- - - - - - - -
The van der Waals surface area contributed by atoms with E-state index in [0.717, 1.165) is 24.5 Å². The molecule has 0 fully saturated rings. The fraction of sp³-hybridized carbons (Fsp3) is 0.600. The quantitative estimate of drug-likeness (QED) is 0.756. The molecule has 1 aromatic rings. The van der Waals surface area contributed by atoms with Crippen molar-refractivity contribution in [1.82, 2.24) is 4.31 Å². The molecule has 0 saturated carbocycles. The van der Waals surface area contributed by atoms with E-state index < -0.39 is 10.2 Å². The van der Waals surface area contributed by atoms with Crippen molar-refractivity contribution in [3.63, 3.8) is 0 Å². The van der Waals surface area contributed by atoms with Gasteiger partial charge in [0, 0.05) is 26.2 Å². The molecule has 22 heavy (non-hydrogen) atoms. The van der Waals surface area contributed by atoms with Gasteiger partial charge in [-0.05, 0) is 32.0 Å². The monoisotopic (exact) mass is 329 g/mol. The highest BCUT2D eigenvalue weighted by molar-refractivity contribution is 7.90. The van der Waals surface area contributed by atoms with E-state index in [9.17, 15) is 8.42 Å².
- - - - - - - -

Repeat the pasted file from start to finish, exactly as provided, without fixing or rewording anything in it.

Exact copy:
The van der Waals surface area contributed by atoms with E-state index in [0.717, 1.165) is 24.5 Å². The molecule has 0 fully saturated rings. The fraction of sp³-hybridized carbons (Fsp3) is 0.600. The quantitative estimate of drug-likeness (QED) is 0.756. The molecule has 1 aromatic rings. The van der Waals surface area contributed by atoms with Crippen molar-refractivity contribution in [1.82, 2.24) is 4.31 Å². The molecule has 0 saturated carbocycles. The van der Waals surface area contributed by atoms with E-state index < -0.39 is 10.2 Å². The van der Waals surface area contributed by atoms with Crippen molar-refractivity contribution in [3.63, 3.8) is 0 Å². The van der Waals surface area contributed by atoms with Gasteiger partial charge in [0, 0.05) is 26.2 Å². The molecule has 22 heavy (non-hydrogen) atoms. The van der Waals surface area contributed by atoms with Gasteiger partial charge in [-0.05, 0) is 32.0 Å². The monoisotopic (exact) mass is 329 g/mol. The highest BCUT2D eigenvalue weighted by molar-refractivity contribution is 7.90. The van der Waals surface area contributed by atoms with E-state index in [9.17, 15) is 8.42 Å².